HIGHLIGHTS: *Arunachal, Assam and Sikkim battle deluge *SC order a fresh lease of life for Aravallis *First pre-event study finds climate change fingerprints all over Hurricane Florence *‘Direct existential threat’ of climate change nears point of no return: UN *Global hunger on rise, climate change to blame: UN *Air pollution particles found in mothers’ placentas
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Four Killed in Arunachal Floods; Assam, Sikkim Also Battle Deluge
The number of people killed due to flash floods in Arunachal Pradesh reached four on Saturday, 15 September, after another body was recovered from Assam. Two others are still missing, an official told PTI. The flash flood has also claimed three other lives, while two persons have been missing. Dhawan added that five teams of NDRF and four from SDRF were undertaking search and rescue operation since morning to trace the two missing persons. The northeastern states of Arunachal Pradesh, Sikkim and Assam have been reeling under floods since the past couple of days, leading to several deaths and large-scale devastation.
UN joins hands with Kerala government for post-disaster planning
The New Indian Express
For the first time in the country, the United Nations will join hands with the state government for Post Disaster Need Assessment (PDNA). The 45-member UN team will associate with a 60-70-member state team, drawn from all sectors and departments, to develop the PDNA, a top bureaucrat told Express. Immediately after the PDNA documentation, another recovery and reconstruction plan will be developed based on UN’s Build Back Better plan (or BBB plan). To implement the project, an organisation will be created, which will have the Chief Minister as chairman and a senior bureaucrat with proven track record as CEO. (Also read: Mapping soil loss in disaster-prone Uttarakhand)
Government to rope in NIUA to look into causes of urban flooding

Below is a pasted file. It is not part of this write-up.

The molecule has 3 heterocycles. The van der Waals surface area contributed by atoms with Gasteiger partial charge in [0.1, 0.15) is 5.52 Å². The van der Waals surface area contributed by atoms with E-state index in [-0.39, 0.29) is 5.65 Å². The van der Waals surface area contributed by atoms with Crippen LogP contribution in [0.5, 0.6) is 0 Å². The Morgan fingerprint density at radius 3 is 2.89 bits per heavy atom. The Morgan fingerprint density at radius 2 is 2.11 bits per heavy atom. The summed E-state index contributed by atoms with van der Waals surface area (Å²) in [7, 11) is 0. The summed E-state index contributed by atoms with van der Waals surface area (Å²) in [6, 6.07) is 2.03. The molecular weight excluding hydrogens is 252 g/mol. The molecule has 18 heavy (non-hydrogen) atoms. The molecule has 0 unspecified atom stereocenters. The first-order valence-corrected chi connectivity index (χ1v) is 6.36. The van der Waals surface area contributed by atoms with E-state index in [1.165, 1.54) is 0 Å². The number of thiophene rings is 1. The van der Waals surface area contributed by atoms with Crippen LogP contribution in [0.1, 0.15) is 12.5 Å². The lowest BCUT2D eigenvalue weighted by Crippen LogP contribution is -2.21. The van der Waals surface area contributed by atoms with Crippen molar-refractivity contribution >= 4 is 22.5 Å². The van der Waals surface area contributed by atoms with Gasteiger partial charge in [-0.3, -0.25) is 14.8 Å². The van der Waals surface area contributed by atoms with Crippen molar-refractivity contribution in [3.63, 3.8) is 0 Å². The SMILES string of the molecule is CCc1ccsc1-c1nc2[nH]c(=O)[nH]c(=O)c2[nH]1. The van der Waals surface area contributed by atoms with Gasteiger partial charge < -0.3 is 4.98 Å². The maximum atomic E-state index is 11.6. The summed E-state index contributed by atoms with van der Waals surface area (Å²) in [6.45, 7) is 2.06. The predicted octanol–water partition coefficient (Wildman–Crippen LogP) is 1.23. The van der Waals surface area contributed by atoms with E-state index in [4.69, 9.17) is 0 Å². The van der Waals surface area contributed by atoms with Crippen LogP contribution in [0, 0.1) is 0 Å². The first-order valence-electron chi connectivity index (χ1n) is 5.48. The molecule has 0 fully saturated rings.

The Indian Express
In the wake of the recent floods in Kerala, the Ministry of Housing and Urban Affairs is set to rope in the National Institute of Urban Affairs (NIUA) to chalk out ways in which the ministry can take charge of prevention and mitigation of floods in Indian towns and cities. Housing and Urban Affairs Minister Hardeep Singh Puri told The Indian Express, “We will ask the NIUA to put together facts on the recent floods, be it in Kerala or Kashmir, and hold talks with experts to look at the causation. We will begin with urban flooding for now and later look at disaster management in all kinds of urban areas.” (Related: Scientists from IITs and central institutions to study climate change impact on Kerala)
With Climb In UN Human Development Index, India Also Gets A Warning
India loses a quarter of its human development value due to inequality, UNDP country head Francine Pickup said over India’s ranking of 130 in the human development index. Noting that despite overall progress, women continue to be deprived of healthy life, knowledge and a decent standard of living, Ms Pickup said given the current rate of progress globally, women will have to wait “more than 200 years to achieve equality in workforce” India climbed one spot to 130 out of 189 countries in the latest human development rankings released Friday by the United Nations Development Programme (UNDP).
Supreme Court to 57 power plants: Clean up act within 28 months
The Times of India
NAGPUR: Fifty-seven units of the Centre-owned thermal power plants in the country have been given a deadline of 28 months to meet the emission norms for sulphur oxide and particulate matter. These plants are based in dense and ‘critically polluted areas’.
During a recent hearing on a matter related to extension of deadline for implementing emission standards as part of the MC Mehta case, the Centre informed the Supreme Court that 57 units with an installed capacity of 500 megawatt (MW) will comply with the emission standards for the two pollutants by December 31, 2021. Out of these, 48 units are owned by central power major National Thermal Power Corporation (NTPC) while nine are owned by Damodar Valley Corporation (DVC). (Related: Central Pollution Control Board pushes for broader adoption of emissions monitoring systems)
Gujarat Govt’s ‘High-powered’ Plan to Bail out Adani, Tata, Essar’s Stranded Power Projects
A draft report prepared by a high-powered committee appointed by the government of Gujarat has come up with a plan to rescue stranded power projects in the state run by the Adani, Essar and Tata groups. While there have been news reports indicating what the report may recommend, Newsclick has obtained a draft copy of the entire report, which we are placing in the public domain. The three-member committee was set up by the Gujarat government on July 3, 2018 to find solutions for the three thermal power plants located in the state that were in financial dire straits. (Also read: When steel turned into gold for Tata, Vedanta, ArcelorMittal: How IBC converted NPA volcanoes into gold mines)
Supreme Court order a fresh lease of life for Aravallis